An original contributor looks back
I come today to neither bury nor praise Maximum Rocknroll, the monthly S.F. Bay hardcore/punk newsprint mag that announced it will be abandoning its 37-year print format this spring, following its 431st issue.
For one thing, I haven’t read it in eons. But might I relate some recollections and lingering sentiment for a dogged magazine I was involved with at its onset, so long ago? Perhaps a little burying and some praising might be in order, after all.
Interestingly, my feelings on hearing of its tactile demise—MRR will continue online, but to a print mag’s readers that’s never quite the same—are as mixed as they were upon its birth. I was an opinion columnist for the rag in its first 15-20 issues from 1982-1984. (And though all fanzines are affectionately tagged “rags,” MRR truly was one, with the thinnest, cheapest, blotchiest, inky newsprint you could and would stain your fingers with, a peculiarly admirable if punishingly austere embodiment of their proudly “do-it-yourself” DIY “keep it affordable” and “we exist on rice and beans” content-over-style ethos.) But I was a highly unusual editorialist for them, a sober sore thumb in a parade of zealous advocacy, nearly their only naysayer critiquing nascent hardcore. It was a quixotic column in that sense. At times I felt like a killjoy old crank at age 20, writing dismayed requiems for a once brilliant music movement and cultural outbreak I thought had lost its way completely, for readers that thought the precise opposite.
I’d been approached by MRR’s two prime founders, Tim Yohannan and Jeff Bale, via a 1982 phone call to my New York apartment, in which they offered me the opportunity and I kept trying to decline it. Starting in 1980, I had written and published 10 issues of a stapled Xerox fanzine, The Big Takeover—nowadays we’re a semi-annual 150-page glossy, up to issue 83—and they’d enjoyed my editorials. Had they asked a year or two before, I’d have said, “Sure, be glad to!” True, they weren’t offering compensation, but back then the BTO was free and in fact lost a little dough each issue. I was doing it just for fun and to get involved. (I concurred with Flipside magazine’s motto, “Be more than a witness.”). Moreover, Tim and Jeff were fellow travelers from punk’s prime. Three years prior in 1979, I’d secured tapes of MRR’s terrific preceding radio show from friends—in those pre-internet days, you couldn’t hear radio outside your area otherwise. You could tell that consummate fans and record collectors were behind it. Additionally, I’d been an avid reader of Creep, the superb, short-lived late ’70s San Fran punk fanzine whose Mickey Creep was advising Tim and Jeff, and a fan of Dead Kennedys, whose singer Jello Biafra also helped plot MRR’s launch, and I’d happily dealt with MRR’s helpful Ruth Schwartz, moonlighting at Rough Trade Distribution.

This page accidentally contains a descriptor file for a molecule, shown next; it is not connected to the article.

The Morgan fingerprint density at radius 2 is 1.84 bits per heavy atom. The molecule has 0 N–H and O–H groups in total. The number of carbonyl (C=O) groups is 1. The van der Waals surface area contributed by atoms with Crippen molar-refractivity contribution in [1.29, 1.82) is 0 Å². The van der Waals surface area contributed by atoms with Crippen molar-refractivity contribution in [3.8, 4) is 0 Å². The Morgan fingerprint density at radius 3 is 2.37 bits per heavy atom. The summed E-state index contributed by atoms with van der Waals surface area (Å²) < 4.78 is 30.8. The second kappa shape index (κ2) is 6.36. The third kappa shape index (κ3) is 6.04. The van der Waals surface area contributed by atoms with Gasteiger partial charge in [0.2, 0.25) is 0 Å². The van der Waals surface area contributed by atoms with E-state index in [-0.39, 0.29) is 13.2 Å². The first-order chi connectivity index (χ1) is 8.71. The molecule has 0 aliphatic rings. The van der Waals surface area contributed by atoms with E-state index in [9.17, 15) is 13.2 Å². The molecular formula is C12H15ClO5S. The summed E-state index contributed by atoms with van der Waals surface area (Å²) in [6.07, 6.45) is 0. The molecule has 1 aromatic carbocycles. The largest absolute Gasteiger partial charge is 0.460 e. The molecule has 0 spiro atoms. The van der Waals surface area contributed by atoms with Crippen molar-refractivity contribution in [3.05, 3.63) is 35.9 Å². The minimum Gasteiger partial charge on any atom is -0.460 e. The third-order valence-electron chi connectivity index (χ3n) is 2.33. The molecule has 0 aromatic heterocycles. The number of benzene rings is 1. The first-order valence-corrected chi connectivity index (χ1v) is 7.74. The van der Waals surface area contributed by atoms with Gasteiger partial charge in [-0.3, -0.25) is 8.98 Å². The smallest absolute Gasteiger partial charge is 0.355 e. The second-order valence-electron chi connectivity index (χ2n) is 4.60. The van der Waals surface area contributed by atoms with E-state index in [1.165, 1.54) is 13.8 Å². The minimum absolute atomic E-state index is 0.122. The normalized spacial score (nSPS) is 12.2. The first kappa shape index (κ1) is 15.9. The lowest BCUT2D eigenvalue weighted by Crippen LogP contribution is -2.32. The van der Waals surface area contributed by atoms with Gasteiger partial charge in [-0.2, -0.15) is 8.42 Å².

(A quick aside regarding the source of those MRR radio tapes: Mickey was Jello’s roommate and coincidentally dating my best friend/Even Worse bandmate Dave Stein’s cool punk aunt Dierdre Kennedy, only three years Dave’s senior. So from 2500 miles away we had an inside pipeline to West Coast punk when such info was scarce. That’s how a lot of us kept abreast of regional punk scenes back then—by mail, expensive long distance calls, and micro fanzines. Those were the days.)
So why say no? I reminded Tim and Jeff how deeply punk’s sudden de-evolution into thrash hardcore and dumbed-down kid scenes had left me disillusioned. One of the first editorials I’d written for BT’s pages had been a denunciation of slam dancing, after it first appeared in New York at a Black Flag show at Peppermint Lounge, March 14, 1981. By 1982, this testosterone-fueled, bruising practice, which eliminated the old wild punk dancing and shifted attention from the musicians on stage to the melee in front of it, along with the concurrent new style of limited, sound alike, absurdly-fast, backbeat-free thrash hardcore, had driven out half the friends I’d made over four years, including most of the women. The average age of the bands and audience went from mid-twenties to late teens almost overnight, with a corresponding dip in ability, intellectual/lyrical heft, and nuanced appreciation. Thus, after early hardcore’s initial excitement reigned through 1980 and 1981—greats such as Circle Jerks, T.SO.L., Effigies, Naked Raygun, etc.—the emerging newer bands mostly bored me stiff, and the shows began to, too. I’d come into punk via Iggy Pop and David Bowie’s Berlin albums, Brian Eno, the Stooges, Velvet Underground, New York Dolls/Heartbreakers and Talking Heads, which in turn led to the harder and more brash Sex Pistols / Ramones / Clash / Buzzcocks / Avengers types they influenced. So I found this new twice-as-fast thrash colorless and dully predictable, apart from some Bad Brains-esque killers such as Minor Threat, Scream, and early Hüsker Dü.
In fact, as if to underscore my problem, the first version of MRR in print had been a booklet accompanying a double LP compilation Not So Quiet on the Western Front that I’d panned in BT for a preponderance of such cookie cutter replication—again, apart from older, fantastic exceptions like M.I.A., No Alternative, Social Unrest, Dead Kennedys, and the one-of-a-kind Flipper. The older bands had retained remnants of the grooves, hooks and smarts that had made 1975-1981 punk feel like the real modern heirs of the “rock ’n’ roll” in MRR’s name.